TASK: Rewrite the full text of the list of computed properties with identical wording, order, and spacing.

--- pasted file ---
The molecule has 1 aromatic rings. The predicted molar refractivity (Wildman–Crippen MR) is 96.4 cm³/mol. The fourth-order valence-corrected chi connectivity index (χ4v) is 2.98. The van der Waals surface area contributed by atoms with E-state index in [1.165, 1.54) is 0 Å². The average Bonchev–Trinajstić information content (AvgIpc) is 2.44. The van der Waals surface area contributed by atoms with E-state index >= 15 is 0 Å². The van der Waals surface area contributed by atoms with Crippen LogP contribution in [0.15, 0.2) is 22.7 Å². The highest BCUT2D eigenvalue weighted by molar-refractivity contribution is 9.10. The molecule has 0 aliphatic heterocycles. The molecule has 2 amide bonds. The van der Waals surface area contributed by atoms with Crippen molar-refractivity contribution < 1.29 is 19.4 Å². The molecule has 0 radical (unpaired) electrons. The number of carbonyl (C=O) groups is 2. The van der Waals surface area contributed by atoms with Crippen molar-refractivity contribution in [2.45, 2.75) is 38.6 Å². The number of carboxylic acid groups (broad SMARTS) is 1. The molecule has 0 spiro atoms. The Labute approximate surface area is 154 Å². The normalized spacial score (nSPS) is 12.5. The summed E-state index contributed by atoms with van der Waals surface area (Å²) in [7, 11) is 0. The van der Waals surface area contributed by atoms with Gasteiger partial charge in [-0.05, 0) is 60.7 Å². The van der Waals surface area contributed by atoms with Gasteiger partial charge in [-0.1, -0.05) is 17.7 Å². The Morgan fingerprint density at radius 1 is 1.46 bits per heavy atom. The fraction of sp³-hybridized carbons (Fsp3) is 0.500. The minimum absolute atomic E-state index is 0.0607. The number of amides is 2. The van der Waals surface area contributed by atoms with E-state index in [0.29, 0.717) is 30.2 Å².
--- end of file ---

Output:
The molecule has 1 aromatic rings. The predicted molar refractivity (Wildman–Crippen MR) is 96.4 cm³/mol. The fourth-order valence-corrected chi connectivity index (χ4v) is 2.98. The van der Waals surface area contributed by atoms with E-state index in [1.165, 1.54) is 0 Å². The average Bonchev–Trinajstić information content (AvgIpc) is 2.44. The van der Waals surface area contributed by atoms with E-state index >= 15 is 0 Å². The van der Waals surface area contributed by atoms with Crippen LogP contribution in [0.15, 0.2) is 22.7 Å². The highest BCUT2D eigenvalue weighted by molar-refractivity contribution is 9.10. The molecule has 0 aliphatic heterocycles. The molecule has 2 amide bonds. The van der Waals surface area contributed by atoms with Crippen molar-refractivity contribution < 1.29 is 19.4 Å². The molecule has 0 radical (unpaired) electrons. The number of carbonyl (C=O) groups is 2. The van der Waals surface area contributed by atoms with Crippen molar-refractivity contribution in [2.45, 2.75) is 38.6 Å². The number of carboxylic acid groups (broad SMARTS) is 1. The molecule has 0 spiro atoms. The Labute approximate surface area is 154 Å². The normalized spacial score (nSPS) is 12.5. The summed E-state index contributed by atoms with van der Waals surface area (Å²) in [7, 11) is 0. The van der Waals surface area contributed by atoms with Gasteiger partial charge in [-0.05, 0) is 60.7 Å². The van der Waals surface area contributed by atoms with Gasteiger partial charge in [-0.1, -0.05) is 17.7 Å². The Morgan fingerprint density at radius 1 is 1.46 bits per heavy atom. The fraction of sp³-hybridized carbons (Fsp3) is 0.500. The minimum absolute atomic E-state index is 0.0607. The number of amides is 2. The van der Waals surface area contributed by atoms with E-state index in [0.29, 0.717) is 30.2 Å².